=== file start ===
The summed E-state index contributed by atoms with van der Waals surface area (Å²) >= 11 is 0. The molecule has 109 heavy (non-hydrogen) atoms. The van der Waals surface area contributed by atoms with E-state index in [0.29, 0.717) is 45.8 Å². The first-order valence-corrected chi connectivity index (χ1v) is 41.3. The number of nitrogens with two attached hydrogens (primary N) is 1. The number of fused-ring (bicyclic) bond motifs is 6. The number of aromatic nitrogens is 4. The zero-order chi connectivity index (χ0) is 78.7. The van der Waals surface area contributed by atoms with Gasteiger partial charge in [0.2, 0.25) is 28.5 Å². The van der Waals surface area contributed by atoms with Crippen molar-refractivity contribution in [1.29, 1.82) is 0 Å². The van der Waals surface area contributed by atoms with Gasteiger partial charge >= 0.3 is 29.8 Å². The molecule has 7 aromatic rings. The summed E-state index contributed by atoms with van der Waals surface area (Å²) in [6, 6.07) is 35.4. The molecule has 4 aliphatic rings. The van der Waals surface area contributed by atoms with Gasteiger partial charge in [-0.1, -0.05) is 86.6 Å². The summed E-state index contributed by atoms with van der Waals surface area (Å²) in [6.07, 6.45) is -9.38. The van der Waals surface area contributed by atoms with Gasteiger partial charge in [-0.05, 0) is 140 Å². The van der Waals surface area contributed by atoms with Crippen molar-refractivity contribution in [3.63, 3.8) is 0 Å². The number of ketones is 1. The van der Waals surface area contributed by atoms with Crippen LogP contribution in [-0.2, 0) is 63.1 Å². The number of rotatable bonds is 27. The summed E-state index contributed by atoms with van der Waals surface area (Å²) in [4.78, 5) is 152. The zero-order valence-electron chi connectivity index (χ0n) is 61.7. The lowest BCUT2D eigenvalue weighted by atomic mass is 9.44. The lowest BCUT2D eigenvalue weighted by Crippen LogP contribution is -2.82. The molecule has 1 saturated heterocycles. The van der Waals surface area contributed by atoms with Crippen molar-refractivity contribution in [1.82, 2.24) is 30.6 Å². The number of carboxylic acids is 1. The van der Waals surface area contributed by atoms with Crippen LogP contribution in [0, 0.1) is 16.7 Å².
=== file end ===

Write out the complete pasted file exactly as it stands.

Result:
The summed E-state index contributed by atoms with van der Waals surface area (Å²) >= 11 is 0. The molecule has 109 heavy (non-hydrogen) atoms. The van der Waals surface area contributed by atoms with E-state index in [0.29, 0.717) is 45.8 Å². The first-order valence-corrected chi connectivity index (χ1v) is 41.3. The number of nitrogens with two attached hydrogens (primary N) is 1. The number of fused-ring (bicyclic) bond motifs is 6. The number of aromatic nitrogens is 4. The zero-order chi connectivity index (χ0) is 78.7. The van der Waals surface area contributed by atoms with Gasteiger partial charge in [0.2, 0.25) is 28.5 Å². The van der Waals surface area contributed by atoms with Crippen molar-refractivity contribution in [1.29, 1.82) is 0 Å². The van der Waals surface area contributed by atoms with Gasteiger partial charge >= 0.3 is 29.8 Å². The molecule has 7 aromatic rings. The summed E-state index contributed by atoms with van der Waals surface area (Å²) in [6, 6.07) is 35.4. The molecule has 4 aliphatic rings. The van der Waals surface area contributed by atoms with Gasteiger partial charge in [-0.1, -0.05) is 86.6 Å². The summed E-state index contributed by atoms with van der Waals surface area (Å²) in [6.07, 6.45) is -9.38. The van der Waals surface area contributed by atoms with Gasteiger partial charge in [-0.05, 0) is 140 Å². The van der Waals surface area contributed by atoms with Crippen molar-refractivity contribution in [3.63, 3.8) is 0 Å². The number of ketones is 1. The van der Waals surface area contributed by atoms with Crippen LogP contribution in [-0.2, 0) is 63.1 Å². The number of rotatable bonds is 27. The summed E-state index contributed by atoms with van der Waals surface area (Å²) in [4.78, 5) is 152. The zero-order valence-electron chi connectivity index (χ0n) is 61.7. The lowest BCUT2D eigenvalue weighted by atomic mass is 9.44. The lowest BCUT2D eigenvalue weighted by Crippen LogP contribution is -2.82. The molecule has 1 saturated heterocycles. The van der Waals surface area contributed by atoms with Crippen molar-refractivity contribution in [1.82, 2.24) is 30.6 Å². The number of carboxylic acids is 1. The van der Waals surface area contributed by atoms with Crippen LogP contribution in [0, 0.1) is 16.7 Å².